Smartphones can add so much to our lives and relationships; we have the ability to keep in touch with our loved ones 24/7, or reconnect with friends across the globe with the touch of a few buttons. But, while our digital relationships can flourish, could technology also be contributing to a breakdown in the connection between real-life couples? If you find yourself feeling like the second most important thing in your relationship – after your partner’s phone – the answer could be yes...
You’ve certainly had it done to you, and you’ve (more than likely) done it to someone else. Snubbing the person in front of you by being engrossed in your phone – also known as “phubbing” – is a frustrating, and increasingly common, part of our modern world. But, more than just a mere annoyance, according to relationship experts it actually has the potential to spell trouble for your love life.
Our phones can prevent us from being present in the moment and, often, what we’re doing is sadly ironic. When submerged in our phones, we’re usually connecting with another person on the other end of the screen. But, what we’re very rarely thinking about is how our actions can severely disrupt our in-person relationships – which, usually, tend to be our most important ones.
In fact, while the top 10 reasons for couples to argue used to include sex, money, household chores and children, it seems that things are changing, with smartphones rapidly rising up that list. Research has revealed that higher levels of phubbing are often associated with greater relationship conflict, according to a study from Brigham Young University, Utah. Not only that but, in relationships where phubbing is a regular occurrence, there is also lower relationship satisfaction.
If your conversation or evening meal is disrupted because your partner chooses to check their phone – let alone send a text message, email, or post something on social media – it sends a strong message. It can feel like they’re saying: “What I’m doing on my phone is more important than you,” or, “I’m more interested in my phone than in you.”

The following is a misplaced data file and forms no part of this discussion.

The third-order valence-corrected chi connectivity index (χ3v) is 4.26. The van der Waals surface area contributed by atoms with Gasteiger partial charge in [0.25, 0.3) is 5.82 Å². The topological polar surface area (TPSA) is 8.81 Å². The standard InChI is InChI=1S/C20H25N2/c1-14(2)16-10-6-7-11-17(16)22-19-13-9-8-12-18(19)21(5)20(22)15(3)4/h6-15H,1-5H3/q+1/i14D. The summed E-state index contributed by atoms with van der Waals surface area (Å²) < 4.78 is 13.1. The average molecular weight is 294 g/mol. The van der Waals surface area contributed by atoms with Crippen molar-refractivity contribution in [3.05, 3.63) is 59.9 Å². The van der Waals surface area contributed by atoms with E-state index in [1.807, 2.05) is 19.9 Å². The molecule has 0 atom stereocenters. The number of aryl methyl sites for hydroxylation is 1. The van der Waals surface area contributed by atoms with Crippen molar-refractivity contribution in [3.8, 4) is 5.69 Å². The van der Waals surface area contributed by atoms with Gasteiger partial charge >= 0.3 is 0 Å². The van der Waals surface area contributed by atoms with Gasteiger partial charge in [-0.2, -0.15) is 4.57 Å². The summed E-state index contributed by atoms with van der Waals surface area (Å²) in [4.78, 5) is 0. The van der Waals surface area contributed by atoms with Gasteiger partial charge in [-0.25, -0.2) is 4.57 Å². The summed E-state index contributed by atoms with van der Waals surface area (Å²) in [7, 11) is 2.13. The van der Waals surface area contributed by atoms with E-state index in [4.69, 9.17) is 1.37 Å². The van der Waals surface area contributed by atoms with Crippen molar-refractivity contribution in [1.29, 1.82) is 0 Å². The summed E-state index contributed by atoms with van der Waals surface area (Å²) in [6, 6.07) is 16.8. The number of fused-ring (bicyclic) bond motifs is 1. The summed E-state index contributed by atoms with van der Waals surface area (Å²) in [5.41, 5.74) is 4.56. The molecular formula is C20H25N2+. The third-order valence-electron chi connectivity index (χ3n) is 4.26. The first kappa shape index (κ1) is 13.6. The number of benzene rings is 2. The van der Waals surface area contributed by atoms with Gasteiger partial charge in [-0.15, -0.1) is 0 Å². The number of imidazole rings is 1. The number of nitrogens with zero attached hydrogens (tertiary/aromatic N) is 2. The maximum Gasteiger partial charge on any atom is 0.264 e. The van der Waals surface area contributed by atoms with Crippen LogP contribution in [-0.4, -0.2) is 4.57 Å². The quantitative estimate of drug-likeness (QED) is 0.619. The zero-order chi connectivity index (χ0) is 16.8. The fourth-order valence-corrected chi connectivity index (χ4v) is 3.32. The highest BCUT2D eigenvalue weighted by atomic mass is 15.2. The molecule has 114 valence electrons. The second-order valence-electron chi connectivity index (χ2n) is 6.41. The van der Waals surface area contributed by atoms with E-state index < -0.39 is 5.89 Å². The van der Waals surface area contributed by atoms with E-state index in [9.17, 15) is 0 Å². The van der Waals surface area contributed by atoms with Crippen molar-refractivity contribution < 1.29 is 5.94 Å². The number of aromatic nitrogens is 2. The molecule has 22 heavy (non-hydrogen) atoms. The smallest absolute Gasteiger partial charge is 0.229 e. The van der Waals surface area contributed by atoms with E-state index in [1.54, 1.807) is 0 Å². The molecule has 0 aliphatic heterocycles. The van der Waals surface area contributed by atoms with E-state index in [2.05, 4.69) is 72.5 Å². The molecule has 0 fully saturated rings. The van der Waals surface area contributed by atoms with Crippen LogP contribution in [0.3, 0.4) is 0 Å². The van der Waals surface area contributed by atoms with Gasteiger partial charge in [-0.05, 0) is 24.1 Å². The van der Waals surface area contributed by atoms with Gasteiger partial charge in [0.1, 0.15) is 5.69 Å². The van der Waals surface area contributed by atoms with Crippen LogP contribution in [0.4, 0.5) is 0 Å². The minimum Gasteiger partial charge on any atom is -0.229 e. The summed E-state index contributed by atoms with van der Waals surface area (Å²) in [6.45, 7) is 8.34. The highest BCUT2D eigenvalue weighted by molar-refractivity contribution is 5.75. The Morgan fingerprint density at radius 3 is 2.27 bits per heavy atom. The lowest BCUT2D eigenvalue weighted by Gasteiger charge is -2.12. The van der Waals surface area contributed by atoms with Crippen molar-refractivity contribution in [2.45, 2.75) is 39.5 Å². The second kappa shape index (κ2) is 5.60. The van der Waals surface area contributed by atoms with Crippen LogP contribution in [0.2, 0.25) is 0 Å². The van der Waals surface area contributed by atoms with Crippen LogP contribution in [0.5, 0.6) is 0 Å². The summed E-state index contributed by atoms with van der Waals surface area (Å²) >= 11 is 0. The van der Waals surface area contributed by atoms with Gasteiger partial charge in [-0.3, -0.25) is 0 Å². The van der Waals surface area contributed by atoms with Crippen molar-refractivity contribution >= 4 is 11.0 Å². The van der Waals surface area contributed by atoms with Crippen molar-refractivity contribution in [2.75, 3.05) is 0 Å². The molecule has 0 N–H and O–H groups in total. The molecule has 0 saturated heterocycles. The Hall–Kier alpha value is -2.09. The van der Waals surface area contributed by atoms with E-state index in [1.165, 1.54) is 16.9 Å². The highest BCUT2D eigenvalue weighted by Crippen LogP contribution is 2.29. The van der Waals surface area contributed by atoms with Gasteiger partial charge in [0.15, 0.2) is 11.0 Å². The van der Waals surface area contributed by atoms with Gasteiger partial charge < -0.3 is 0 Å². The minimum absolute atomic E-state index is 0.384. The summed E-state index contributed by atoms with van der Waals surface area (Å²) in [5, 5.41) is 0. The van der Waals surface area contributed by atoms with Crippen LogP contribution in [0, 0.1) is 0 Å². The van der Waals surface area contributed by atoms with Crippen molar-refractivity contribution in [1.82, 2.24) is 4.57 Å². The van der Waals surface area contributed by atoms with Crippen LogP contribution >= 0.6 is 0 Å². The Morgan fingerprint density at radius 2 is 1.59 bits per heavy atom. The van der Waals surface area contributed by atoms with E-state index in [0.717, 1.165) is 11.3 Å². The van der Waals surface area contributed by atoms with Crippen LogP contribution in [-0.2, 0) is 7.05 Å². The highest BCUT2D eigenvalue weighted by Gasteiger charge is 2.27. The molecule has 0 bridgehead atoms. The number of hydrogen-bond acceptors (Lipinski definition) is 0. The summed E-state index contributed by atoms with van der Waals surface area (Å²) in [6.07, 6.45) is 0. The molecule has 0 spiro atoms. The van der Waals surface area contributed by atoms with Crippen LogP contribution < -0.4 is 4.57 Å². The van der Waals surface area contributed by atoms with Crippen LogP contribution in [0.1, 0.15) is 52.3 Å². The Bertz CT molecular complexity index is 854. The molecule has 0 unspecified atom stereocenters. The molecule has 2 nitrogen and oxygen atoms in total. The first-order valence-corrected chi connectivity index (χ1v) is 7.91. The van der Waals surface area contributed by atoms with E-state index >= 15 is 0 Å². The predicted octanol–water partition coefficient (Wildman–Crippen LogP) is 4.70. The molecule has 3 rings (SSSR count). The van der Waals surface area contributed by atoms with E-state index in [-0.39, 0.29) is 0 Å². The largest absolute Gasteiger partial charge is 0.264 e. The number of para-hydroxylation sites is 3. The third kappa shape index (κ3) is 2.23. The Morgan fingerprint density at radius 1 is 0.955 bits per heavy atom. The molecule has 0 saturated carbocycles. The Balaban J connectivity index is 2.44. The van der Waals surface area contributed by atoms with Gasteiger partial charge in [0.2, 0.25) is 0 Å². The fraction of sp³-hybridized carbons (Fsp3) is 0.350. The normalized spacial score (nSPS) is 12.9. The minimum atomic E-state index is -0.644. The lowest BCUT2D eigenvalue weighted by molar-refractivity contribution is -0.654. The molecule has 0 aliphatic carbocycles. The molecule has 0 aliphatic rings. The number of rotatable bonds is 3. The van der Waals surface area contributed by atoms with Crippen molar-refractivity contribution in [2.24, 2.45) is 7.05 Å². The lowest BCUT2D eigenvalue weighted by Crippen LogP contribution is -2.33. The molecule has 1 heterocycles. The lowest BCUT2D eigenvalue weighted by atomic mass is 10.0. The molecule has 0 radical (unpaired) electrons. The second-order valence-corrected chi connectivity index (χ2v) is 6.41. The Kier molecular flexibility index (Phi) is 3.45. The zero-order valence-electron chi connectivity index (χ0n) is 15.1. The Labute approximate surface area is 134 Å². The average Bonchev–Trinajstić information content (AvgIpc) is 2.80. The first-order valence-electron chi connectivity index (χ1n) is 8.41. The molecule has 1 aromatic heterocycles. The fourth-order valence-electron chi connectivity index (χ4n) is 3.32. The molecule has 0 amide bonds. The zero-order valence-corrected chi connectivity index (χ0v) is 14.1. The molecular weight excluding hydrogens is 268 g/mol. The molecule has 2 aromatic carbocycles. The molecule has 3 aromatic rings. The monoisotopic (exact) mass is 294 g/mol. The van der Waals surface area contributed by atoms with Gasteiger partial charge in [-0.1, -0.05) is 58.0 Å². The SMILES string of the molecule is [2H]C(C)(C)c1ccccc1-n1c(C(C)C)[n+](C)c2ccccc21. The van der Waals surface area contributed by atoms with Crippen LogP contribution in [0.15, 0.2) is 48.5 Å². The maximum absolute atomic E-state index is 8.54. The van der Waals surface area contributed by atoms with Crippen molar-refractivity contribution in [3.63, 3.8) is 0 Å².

Basically, phubbing has us really phubbed-off.
Rejections, no matter how small, can be extremely painful. This is because the brain responds in the same way as it does to physical pain – there’s no differentiation. So, even less obvious rejections, such as a partner reaching for their phone in the middle of a conversation, can result in us feeling really hurt and emotionally disconnected from them. But, it might not be as simple as you think; there may be underlying causes for your partner’s behaviour. And it could actually be you who has disconnected emotionally from them.
Relationship coach Judy James, a practitioner of emotionally focused therapy (EFT) for couples, explains: “Your partner’s interaction with their phone could be a distraction from the pain of longing for loving affection. They may feel criticised and shut out of the relationship. Maybe the relationship no longer feels emotionally safe, and they are subconsciously seeking acceptance in a world outside of your relationship.”
While the cause isn’t always clear, one thing that is certain is that phubbing can be damaging, not only to your relationship but to your emotional health as well. It can cause us to feel neglected. You might experience a drop in mood or self-esteem, or even feelings of anger and resentment. And, over time, these feelings add up.
“If the relationship is even just a tad insecure, anything less than complete openness and transparency could give rise to suspicion. The sense of disconnection may trigger anxiety and fear that the relationship is in peril, and cause the anxious partner to question: ‘Do I even matter to you?’” Judy explains.
It’s not healthy to foster feelings like these regularly, let alone towards your partner. It doesn’t have to be this way, though, and it’s actually easier than you’d think to avoid these conflicts. It’s all about creating boundaries and being honest with one another.
The best way to have the conversation is to approach it in the same way as you would for any other factor in your relationship. Judy says: “Express your feelings and needs with compassionate curiosity. For example: ‘When I see you on your phone so much I worry that you’re preoccupied with work [or someone/something else]. I care about you and our relationship so much, but I feel isolated.’”
Make an effort to be more “present” when you are together. Try creating technology-free zones; leave your phones out of sight when you’re having dinner, allowing yourselves that time to sit and eat together, reflecting on how your day was. Or perhaps, make your bedroom a no-phone zone. This could help you “reconnect” as a couple – and even get a better night’s sleep, too.